UK gender pay gap smallest since reporting began in 2017

UK gender pay gap smallest since reporting began

While four in five companies are still paying women less than men, the median pay gap was the lowest in 2023 since reporting became mandatory.

Since 2017, it has been mandatory for employers with more than 250 employees to report on their gender pay gap. Companies in Great Britain had until 4 April to submit their data for 2023. The government has since released the findings of this reporting, revealing that women are earning approximately 91p for every £1 made by men.

Almost four in five companies (78.4%) were paying women less than men. However the median pay gap of 9.1% was a slight reduction from the previous year. This means the 2023 gap was at the lowest level since mandatory reporting began.

The median pay gap was significantly higher in the public sector, at 14.4%. Almost nine in 10 public sector employers were paying lower salaries to women, compared to around three in four in the private sector.

Fields with a particularly large pay gap were construction (22.8%), finance and insurance (21.5%) and education (20%). Investment bank Goldman Sachs reported its biggest median pay gap in six years, at 54%.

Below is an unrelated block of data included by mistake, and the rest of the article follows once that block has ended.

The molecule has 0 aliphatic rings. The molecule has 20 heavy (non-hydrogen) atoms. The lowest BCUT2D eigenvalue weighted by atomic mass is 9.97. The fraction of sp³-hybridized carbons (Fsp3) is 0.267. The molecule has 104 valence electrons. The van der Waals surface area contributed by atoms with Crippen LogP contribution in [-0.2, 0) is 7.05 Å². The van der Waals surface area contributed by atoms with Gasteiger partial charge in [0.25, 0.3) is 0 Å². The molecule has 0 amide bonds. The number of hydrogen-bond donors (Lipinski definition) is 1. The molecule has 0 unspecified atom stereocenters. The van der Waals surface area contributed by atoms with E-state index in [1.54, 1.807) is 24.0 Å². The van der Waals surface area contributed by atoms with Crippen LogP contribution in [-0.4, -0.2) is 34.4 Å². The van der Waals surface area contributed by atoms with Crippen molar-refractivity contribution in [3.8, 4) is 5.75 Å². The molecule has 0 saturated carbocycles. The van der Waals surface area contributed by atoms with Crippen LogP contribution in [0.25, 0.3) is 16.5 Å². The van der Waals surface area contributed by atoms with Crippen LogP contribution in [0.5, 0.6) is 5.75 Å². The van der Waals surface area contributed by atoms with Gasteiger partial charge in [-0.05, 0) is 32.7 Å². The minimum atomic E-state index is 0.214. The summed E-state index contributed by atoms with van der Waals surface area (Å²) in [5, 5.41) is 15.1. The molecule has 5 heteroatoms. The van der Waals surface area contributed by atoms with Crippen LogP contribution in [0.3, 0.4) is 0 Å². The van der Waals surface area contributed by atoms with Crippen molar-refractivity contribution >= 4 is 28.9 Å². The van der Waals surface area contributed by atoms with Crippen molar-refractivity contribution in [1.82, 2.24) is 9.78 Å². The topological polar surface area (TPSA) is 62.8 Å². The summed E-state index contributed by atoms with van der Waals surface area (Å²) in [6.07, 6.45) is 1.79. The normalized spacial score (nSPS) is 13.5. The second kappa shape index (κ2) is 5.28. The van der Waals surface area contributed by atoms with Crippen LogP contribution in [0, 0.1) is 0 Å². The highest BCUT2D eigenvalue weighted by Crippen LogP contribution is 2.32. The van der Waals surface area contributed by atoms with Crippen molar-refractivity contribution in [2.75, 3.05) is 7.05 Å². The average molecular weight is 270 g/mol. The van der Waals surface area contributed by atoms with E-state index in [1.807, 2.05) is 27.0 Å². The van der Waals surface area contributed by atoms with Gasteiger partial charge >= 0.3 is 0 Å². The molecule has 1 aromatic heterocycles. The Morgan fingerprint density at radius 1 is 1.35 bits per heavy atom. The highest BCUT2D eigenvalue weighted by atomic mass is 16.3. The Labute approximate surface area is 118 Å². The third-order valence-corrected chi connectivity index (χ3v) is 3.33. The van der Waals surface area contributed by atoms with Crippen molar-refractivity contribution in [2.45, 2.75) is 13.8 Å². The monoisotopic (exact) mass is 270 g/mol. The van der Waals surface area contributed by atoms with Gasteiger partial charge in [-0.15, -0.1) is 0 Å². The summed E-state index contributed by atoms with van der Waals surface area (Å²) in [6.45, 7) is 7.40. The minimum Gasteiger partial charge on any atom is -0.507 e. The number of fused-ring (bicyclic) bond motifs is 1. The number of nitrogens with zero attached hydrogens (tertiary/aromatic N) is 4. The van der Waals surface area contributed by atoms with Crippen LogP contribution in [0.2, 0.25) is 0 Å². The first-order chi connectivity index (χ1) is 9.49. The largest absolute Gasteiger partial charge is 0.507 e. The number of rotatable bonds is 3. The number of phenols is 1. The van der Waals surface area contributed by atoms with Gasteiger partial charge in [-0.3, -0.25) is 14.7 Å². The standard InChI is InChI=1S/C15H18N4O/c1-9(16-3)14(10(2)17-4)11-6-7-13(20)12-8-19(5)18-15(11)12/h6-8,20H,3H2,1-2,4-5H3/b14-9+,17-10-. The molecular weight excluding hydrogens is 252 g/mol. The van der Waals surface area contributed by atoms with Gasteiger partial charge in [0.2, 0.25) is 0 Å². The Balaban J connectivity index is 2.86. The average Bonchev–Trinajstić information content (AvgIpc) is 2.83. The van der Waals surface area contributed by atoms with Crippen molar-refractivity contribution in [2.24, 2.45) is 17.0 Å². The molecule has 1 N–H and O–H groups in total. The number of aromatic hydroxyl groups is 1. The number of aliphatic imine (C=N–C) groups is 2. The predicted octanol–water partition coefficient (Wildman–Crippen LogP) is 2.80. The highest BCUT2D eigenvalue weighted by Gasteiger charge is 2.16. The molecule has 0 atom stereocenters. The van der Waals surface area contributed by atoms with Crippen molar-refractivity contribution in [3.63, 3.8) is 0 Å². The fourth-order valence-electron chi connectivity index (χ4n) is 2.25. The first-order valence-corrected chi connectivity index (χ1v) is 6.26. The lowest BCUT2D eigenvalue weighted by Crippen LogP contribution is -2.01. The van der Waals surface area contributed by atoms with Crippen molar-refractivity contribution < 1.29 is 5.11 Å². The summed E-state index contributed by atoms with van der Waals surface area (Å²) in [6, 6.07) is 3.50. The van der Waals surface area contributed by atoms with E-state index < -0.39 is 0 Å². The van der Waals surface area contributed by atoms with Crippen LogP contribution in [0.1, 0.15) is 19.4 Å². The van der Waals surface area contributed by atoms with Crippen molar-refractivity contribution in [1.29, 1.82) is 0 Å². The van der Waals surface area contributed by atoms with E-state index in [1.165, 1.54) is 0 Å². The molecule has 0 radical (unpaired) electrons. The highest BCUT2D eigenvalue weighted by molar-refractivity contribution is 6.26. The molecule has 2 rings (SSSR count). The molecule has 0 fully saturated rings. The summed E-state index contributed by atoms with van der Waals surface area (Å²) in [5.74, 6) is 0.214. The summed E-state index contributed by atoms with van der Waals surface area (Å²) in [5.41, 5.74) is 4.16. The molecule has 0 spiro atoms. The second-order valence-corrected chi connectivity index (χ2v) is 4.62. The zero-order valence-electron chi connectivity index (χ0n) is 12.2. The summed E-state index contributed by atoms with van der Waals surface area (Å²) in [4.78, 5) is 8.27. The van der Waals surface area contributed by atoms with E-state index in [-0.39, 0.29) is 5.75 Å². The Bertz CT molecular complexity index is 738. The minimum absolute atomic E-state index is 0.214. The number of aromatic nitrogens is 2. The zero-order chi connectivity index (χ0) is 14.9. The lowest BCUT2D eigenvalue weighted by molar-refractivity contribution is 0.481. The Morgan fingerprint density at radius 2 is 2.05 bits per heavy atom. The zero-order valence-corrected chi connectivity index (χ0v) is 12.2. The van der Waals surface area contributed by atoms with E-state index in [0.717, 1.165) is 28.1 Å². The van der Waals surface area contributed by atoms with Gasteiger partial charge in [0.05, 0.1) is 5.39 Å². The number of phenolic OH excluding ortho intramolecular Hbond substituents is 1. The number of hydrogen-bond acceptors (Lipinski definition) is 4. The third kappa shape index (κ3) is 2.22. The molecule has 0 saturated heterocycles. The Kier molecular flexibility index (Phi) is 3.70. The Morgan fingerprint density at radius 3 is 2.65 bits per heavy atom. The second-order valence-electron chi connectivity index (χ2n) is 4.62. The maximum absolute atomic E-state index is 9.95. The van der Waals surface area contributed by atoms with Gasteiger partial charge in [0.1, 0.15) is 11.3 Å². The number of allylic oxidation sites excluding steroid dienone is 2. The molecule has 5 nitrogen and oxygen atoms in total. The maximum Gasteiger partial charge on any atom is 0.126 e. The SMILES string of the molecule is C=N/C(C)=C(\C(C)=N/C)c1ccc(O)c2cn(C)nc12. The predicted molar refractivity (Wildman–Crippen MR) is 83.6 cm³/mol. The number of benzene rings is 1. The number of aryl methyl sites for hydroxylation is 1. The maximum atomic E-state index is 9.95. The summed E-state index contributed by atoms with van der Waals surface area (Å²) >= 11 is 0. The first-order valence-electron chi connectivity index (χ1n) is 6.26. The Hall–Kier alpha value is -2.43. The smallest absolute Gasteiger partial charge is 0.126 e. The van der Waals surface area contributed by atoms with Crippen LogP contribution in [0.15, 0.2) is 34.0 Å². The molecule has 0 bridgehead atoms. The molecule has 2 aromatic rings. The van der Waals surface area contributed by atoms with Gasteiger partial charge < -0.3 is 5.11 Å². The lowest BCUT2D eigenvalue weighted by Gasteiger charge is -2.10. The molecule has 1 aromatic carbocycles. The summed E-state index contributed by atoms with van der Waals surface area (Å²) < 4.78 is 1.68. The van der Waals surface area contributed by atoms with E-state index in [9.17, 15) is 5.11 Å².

‘We cannot consign yet another generation of women to pay inequality’

The Trade Union Congress (TUC) issued a statement suggesting that more action was needed to hold companies accountable for the wage disparities. General secretary Paul Nowak said: ‘Working women deserve equal pay. But the gender pay gap is still a huge issue. At current rates of progress, it will take more than 20 years to bring men and women’s pay into line. That is not right. We cannot consign yet another generation of women to pay inequality.  

‘It’s clear that just requiring companies to publish their gender pay gaps isn’t working. Companies must now be required to implement action plans to close their pay gaps. And bosses who don’t comply with the law should be fined.’

‘A vital step towards reducing pregnancy and maternity discrimination’

One factor seen to contribute to gender pay gaps is the impact of maternity leave and parenting on women’s careers.

Joeli Brearley is the founder and CEO of charity Pregnant Then Screwed. She said: ‘A significant number of new mums are pushed out of their job because they are seen as less committed to their role or a burden to business. The impact can be catastrophic for women and their families.’

On 6 April the government introduced several changes to employment law. Among these were protection against redundancy for 18 months following the birth or adoption of a child. Also, more flexibility around paternity leave.

Commenting on the changes, Joeli Brearley said: ‘Extending redundancy protections to pregnant women and parents returning from leave is a vital step towards reducing pregnancy and maternity discrimination.’

Chartered Institute of Personnel and Development (CIPD) CEO Peter Cleese said: ‘The CIPD has been pleased to feed into the development of these legislative changes which will benefit millions of workers and enable them to better balance their work and home lives, and responsibilities.’

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